March Muskie Madness

March Muskie Madness
Dave Dreves, fisheries research biologist for the Kentucky Department of Fish and Wildlife Resources, holds a nearly 21-pound muskellunge captured in January 2014 from Buckhorn Lake. (Photo courtesy of Kentucky Afield Outdoors)

The NCAA Division I men’s basketball tournament captivates the state of Kentucky every March and this year all eyes are on John Calipari and the University of Kentucky.

Can the top-seeded Wildcats bring a ninth national title back to Lexington by becoming the first team since 1976 to finish the season undefeated? University of Louisville fans may hope not.

For some anglers, March also means Muskie Madness, an obsession among fanatics who tolerate the winter months waiting for their version of the Big Dance.

Kentucky’s muskellunge lakes have iced out and people are primed for the spring bite while some northern lakes may still be iced over or the muskie seasons there haven’t opened.


“Among anglers, we’ve developed a reputation as an early-season or spring break destination,” said Gregg Thomas, who owns Battle the Beast Guide Service and guides clients on Cave Run Lake and elsewhere. “It’s a good fishery and a place that people want to come to.”


Kentucky is within the natural range of the Ohio strain of muskie. Dams built on some of the state’s native muskie streams in eastern and southern Kentucky last century formed Buckhorn, Cave Run and Green River Lakes.

A study of native muskie populations in eastern Kentucky streams conducted in the mid-1960s and early 1970s found muskies began their pre-spawn movements in streams near the end of March and they spawned in late April to early May when water temperatures averaged 55 to 60 degrees.

Reservoir-dwelling muskies follow the same instincts.

“Those fish will be going through their pre-spawning and spawning movements,” said Mike Hardin, assistant director of fisheries for the Kentucky Department of Fish and Wildlife Resources. “You can find them up tributaries and streams. As soon the water warms up, you may find them on mud flats near stream channels.”


At Green River Lake, the area around Green River Marina is popular among boat and bank anglers alike from mid-February through mid-April.

“It doesn’t catch a lot of wind, so it warms up pretty quick and it’s fairly shallow, especially the back part of that cove,” said Eric Cummins, southwestern fisheries district biologist. “The muskies pile in there. It’s an excellent spot where you can easily fish from the bank and have a good chance to hook into one.”

Cave Run Lake, which produced the standing state record muskie in November 2008, features a similarly productive spot for bank anglers.


Stoney Cove Recreation Area sits at a corner on the lake-side face of the dam. As a bonus, Stoney Cove offers close proximity to the tailwater area on the other side of Ky. 826.

“That can be a great fishery,” in the spring, Thomas said of the tailwater below Cave Run Lake dam.

The same holds true for the Tailwater Recreation Areas below Green River Lake and Buckhorn Lake. Outflow information for Buckhorn, Cave Run and Green River Lakes may be found by accessing the “Water Information” section on the Louisville District of the U.S. Army Corps of Engineer’s website at www.lrl.usace.army.mil. For muskie fishing, a favorable discharge rate is 1,500 to 2,000 cubic feet per second.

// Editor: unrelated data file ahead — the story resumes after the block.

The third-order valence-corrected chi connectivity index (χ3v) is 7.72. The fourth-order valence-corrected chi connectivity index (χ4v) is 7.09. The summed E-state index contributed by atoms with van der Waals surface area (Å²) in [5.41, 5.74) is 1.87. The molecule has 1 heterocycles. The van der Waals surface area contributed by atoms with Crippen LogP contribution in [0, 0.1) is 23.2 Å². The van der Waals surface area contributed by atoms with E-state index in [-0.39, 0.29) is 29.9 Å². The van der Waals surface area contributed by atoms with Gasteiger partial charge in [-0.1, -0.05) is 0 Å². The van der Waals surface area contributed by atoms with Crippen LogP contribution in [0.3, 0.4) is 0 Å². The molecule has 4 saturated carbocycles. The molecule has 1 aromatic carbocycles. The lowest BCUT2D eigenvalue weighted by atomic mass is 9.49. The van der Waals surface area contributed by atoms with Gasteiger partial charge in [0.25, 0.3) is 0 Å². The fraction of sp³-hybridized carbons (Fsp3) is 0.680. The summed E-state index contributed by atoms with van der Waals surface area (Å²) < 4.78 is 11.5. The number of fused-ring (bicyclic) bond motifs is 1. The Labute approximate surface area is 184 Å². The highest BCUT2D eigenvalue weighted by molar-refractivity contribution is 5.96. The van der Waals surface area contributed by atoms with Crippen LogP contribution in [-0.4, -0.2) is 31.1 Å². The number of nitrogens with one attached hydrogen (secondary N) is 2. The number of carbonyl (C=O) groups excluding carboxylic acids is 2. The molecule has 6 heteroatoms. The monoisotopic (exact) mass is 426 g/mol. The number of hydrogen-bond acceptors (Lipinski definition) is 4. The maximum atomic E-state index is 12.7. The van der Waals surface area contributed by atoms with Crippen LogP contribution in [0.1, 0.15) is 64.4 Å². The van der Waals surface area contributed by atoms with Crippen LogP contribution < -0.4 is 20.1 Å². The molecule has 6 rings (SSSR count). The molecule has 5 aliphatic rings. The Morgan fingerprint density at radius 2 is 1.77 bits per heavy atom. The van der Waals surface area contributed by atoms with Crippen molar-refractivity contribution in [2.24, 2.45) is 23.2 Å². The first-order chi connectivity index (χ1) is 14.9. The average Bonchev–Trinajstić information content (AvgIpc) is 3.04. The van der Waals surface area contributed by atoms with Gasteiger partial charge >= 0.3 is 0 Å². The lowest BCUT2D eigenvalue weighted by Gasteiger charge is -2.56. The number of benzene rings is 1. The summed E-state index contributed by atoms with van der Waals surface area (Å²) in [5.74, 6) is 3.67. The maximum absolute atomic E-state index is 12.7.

In years when the water is not already elevated by late winter, Hardin has experienced fantastic muskie fishing on Cave Run Lake when the water is on the rise and the trees are just leafing out.

Erratic weather and high water come with the territory in spring and add to the challenge of catching muskies.

This year, snow melt and recent heavy rains have many lakes somewhere between summer pool and flood stage. Whether fishing by boat or on the bank, these conditions can be overcome.

“Spring provides some of the best opportunities to catch a fat fish,” Hardin said.

A novice muskie angler can get started with 7-foot heavy action baitcasting rod matched with a heavy duty baitcasting reel. Braided line in the 50- to 100-pound test class with a 9- to 18-inch wire leader offers a sense of security when a muskie strikes and thrashes on the end of the line.

Rattling-style lipless crankbaits, minnow baits, jerkbaits, spinnerbaits and in-line spinners are all good offerings to have on hand in the spring. Live bait also is an option, but quick-strike rigging is recommended as a way to help reduce mortality rates for catch-and-release muskies.

Kentucky Fish and Wildlife Resources stocks Buckhorn, Green River and Cave Run Lakes annually with 13-inch fingerlings reared at the Minor E. Clark Fish Hatchery near Morehead for the purpose of maintaining trophy fisheries. Dewey Lake also was stocked with muskie last year because of hatchery surplus but those fish aren’t expected to reach 36 inches until 2019.

A 36-inch minimum size limit for muskies is in place for Buckhorn, Cave Run and Green River Lakes. Earlier this month, the Kentucky Fish and Wildlife Commission proposed a 36-inch size limit for Dewey Lake that would go into effect in March 2016 pending legislative approval. There is a 30-inch size limit on muskie elsewhere in the state.

Anglers are reminded to purchase their 2015-16 fishing licenses as the new license year started March 1. Consult the Kentucky Fishing and Boating Guide for complete licensing information. It’s available online at fw.ky.gov and wherever licenses are sold.

Editor’s Note: Author Kevin Kelly is a staff writer for Kentucky Afield magazine, the official publication of the Kentucky Department of Fish and Wildlife Resources. Get the latest from Kelly and the entire Kentucky Afield staff by following them on Twitter: @kyafield.

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